And are there any major health risks outside of the inconvenience of having an outbreak and the pain and discomfort? Any major issues associated with herpes besides a pregnant woman who’s about to deliver?
Dr Schwartz (31:51):
So there are rare cases of meningitis. I mentioned that with the first episode of herpes, but herpes type two can cause a recurrent type of meningitis that some people are more prone to than others. That’s one of the more common ones, rarely people can get herpes in the eye and it can cause keratitis and some difficulties there. So if somebody with herpes has symptoms in the eye, that’s important to see the ophthalmologist.
Dr Pelman (32:21):
To distinguish between herpes that we’re talking about, which is sexually transmitted and herpes zoster herpes zoster is not included in this category.
Dr Schwartz (32:30):
Correct. That’s shingles. Which comes from the chicken pox virus.
Dr Pelman (32:34):
So even though herpes is a name, they’re different diseases.
Dr Schwartz (32:37):
They’re all in the same family, but not the same virus.
Dr Pelman (32:41):
I just want to make sure that people listening understand that. And again, there’s a way to diagnose herpes. You can swab the lesion.
Dr Schwartz (32:49):
So we traditionally used culture techniques. The Culture’s a little bit slow, and it’s not as sensitive as newer techniques using PCR. So a lot of clinics have switched to using PCR on a swab from a swab specimen to diagnose the herpes.
Dr Pelman (33:08):
And then the blood tests, what do they tell you?
Dr Schwartz (33:12):
The tests tell you if you have previously been exposed to one of these viruses and we don’t routinely recommend the blood tests, there are certain situations where it may be important. And some people are just dying to know if they’ve had herpes, but on the flip side of that, getting a blood test when someone has no symptoms that they would need to take medicines for sometimes causes anxiety in patients. And so I don’t recommend doing that in every patient. So we were a little more selective about when’s the right time to do that. And that takes a conversation between the doc and the patient.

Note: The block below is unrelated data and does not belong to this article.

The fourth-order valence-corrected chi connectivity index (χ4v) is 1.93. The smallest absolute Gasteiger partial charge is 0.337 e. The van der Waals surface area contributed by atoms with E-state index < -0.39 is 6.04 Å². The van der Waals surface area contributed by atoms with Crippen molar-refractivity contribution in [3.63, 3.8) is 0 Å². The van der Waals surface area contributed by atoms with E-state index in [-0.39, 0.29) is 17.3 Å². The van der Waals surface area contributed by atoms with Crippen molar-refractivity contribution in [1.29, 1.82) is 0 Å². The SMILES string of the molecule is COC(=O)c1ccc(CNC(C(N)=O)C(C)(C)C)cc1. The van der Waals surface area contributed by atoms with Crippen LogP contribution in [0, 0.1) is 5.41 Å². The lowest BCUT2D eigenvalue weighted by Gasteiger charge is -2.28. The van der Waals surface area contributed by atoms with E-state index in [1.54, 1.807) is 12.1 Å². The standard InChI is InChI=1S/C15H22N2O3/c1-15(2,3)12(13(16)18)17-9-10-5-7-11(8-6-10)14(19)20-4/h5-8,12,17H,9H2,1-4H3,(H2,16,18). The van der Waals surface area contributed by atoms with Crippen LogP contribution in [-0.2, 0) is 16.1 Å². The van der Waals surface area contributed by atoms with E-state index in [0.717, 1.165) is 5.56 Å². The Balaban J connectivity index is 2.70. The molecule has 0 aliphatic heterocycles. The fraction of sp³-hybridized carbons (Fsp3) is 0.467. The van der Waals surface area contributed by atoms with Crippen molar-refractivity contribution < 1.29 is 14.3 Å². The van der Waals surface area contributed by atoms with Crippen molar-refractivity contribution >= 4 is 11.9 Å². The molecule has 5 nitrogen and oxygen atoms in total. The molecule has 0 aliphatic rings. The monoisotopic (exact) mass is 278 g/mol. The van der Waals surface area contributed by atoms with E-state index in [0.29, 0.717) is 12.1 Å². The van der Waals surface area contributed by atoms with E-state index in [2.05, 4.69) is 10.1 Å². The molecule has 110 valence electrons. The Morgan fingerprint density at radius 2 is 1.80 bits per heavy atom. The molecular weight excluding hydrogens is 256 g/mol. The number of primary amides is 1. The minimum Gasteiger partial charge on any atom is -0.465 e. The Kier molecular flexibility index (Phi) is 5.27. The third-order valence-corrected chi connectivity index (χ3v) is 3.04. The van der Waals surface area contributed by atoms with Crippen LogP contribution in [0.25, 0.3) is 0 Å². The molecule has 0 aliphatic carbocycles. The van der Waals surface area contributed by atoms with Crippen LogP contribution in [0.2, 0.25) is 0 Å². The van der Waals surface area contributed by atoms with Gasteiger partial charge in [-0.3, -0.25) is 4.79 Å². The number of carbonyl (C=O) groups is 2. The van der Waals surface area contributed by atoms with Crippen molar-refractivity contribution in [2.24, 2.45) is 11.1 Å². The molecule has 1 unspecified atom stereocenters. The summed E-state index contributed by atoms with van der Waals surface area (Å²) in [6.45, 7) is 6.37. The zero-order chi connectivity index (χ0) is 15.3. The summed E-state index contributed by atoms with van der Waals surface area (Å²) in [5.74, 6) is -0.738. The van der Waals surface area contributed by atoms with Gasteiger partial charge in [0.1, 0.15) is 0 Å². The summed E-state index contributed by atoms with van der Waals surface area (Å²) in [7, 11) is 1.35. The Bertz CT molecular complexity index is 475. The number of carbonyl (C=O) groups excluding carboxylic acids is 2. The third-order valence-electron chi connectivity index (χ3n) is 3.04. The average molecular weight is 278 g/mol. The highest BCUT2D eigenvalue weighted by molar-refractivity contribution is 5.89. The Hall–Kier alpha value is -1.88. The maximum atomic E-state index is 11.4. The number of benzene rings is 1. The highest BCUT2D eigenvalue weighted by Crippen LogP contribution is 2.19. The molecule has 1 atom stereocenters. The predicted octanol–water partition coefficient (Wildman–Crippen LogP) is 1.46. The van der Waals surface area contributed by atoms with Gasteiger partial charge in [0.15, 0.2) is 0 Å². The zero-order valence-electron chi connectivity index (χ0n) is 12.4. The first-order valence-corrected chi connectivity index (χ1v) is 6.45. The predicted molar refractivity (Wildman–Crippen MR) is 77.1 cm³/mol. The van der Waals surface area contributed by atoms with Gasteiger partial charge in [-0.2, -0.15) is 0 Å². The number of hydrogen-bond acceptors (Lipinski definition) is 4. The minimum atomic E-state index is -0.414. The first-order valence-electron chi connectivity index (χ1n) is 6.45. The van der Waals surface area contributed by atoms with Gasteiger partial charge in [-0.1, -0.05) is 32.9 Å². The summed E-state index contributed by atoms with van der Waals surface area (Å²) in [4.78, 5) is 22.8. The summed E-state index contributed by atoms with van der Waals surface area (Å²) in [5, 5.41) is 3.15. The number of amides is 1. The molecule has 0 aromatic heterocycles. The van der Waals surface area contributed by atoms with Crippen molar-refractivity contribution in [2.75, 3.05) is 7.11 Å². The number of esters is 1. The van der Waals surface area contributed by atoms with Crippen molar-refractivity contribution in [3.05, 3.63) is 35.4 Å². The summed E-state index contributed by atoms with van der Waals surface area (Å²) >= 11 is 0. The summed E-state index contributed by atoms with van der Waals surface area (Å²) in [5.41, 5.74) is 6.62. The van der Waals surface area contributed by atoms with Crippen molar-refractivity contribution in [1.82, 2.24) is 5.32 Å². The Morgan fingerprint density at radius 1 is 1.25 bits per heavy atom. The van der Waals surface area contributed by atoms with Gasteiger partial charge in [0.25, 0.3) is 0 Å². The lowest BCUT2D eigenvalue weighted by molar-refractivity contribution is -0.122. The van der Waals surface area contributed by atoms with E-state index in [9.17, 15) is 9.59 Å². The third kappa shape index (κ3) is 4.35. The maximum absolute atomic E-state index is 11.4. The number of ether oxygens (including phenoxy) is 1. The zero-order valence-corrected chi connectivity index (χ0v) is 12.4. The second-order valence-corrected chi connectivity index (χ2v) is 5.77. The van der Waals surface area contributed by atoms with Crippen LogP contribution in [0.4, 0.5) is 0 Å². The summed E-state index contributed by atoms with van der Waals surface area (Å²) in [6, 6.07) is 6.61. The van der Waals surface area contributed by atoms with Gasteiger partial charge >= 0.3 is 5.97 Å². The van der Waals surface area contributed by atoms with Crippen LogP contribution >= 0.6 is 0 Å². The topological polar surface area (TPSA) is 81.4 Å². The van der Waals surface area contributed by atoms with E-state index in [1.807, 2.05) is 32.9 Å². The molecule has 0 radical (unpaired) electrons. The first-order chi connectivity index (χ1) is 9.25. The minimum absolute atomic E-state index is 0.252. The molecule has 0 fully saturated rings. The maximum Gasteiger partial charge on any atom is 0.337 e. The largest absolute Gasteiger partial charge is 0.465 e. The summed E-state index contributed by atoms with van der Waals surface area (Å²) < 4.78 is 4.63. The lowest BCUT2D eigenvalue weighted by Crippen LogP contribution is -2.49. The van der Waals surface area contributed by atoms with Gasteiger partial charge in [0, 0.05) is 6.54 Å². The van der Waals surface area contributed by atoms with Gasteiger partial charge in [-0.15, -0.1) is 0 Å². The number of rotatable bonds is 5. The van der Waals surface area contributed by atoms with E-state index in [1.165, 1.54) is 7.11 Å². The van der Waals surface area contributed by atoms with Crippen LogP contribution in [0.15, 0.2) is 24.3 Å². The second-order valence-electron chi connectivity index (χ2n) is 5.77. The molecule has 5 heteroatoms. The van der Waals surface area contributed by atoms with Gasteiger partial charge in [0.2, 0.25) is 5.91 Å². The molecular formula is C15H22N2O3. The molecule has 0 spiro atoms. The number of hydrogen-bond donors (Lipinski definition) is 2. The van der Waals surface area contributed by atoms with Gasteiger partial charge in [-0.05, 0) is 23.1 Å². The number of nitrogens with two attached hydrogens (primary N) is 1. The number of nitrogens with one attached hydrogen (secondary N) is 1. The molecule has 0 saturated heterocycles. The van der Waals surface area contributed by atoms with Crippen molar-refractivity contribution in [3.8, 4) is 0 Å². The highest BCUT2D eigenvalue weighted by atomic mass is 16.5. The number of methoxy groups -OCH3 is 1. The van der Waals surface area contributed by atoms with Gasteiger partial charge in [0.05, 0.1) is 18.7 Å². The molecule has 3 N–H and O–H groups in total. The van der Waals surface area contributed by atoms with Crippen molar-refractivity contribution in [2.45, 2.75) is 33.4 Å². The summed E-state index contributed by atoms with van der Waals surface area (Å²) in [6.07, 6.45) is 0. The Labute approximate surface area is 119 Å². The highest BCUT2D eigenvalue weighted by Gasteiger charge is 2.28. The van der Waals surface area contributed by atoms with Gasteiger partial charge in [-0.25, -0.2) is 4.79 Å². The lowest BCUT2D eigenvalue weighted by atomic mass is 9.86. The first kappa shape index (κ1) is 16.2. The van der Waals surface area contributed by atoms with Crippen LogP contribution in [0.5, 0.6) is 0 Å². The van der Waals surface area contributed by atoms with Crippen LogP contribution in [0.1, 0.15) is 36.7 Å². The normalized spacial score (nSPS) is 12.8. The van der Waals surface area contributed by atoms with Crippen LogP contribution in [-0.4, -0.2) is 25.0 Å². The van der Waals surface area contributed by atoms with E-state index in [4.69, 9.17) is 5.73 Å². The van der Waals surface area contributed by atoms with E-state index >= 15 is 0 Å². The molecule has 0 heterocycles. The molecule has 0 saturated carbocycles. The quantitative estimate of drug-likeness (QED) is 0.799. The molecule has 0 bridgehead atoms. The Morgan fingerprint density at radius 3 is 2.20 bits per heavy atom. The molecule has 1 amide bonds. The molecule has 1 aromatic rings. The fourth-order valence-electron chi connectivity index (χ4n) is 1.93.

Dr Pelman (33:49):
I can imagine somebody picking up a potential life partner and saying, I’ve never had it. I want you to go get a blood test and prove you’ve never had it. What if it comes back positive? What does that person do?
Dr Schwartz (34:01):
Right. I mean, you must understand that you could pass on the herpes even with no symptoms, but it can, it can definitely cause some more stress rather than less stress to get the tests now getting tested for sexually transmitted infections. Just getting a full screening before starting a new relationship is a great idea. So getting HIV tested and you know, gonorrhea, chlamydia and so on, syphilis screening is a great idea and especially in higher risk populations.
Dr Pelman (34:39):
So let’s talk about at-risk populations. And then I also want to talk about the fact that STDs are not exclusive to young people. So who’s at high risk?
Dr Schwartz (34:50):
So anybody who has sex is at risk for a sexually transmitted infection. For many of the STDs and we’ve seen rates going up significantly the past few years, especially for syphilis, gonorrhea, and chlamydia. Men who have sex with men are at higher risk for several of these sexually transmitted infections. So just general screening without symptoms is absolutely recommended for men who have sex with men at least once a year, but up to every three months, if they have ongoing high-risk behavior and multiple partners. For a heterosexual man, that’s really more symptom driven or if the patient requests it, for reasons that we discussed starting a new relationship or other personal reasons, but not once a year at the general physical visit with the physician.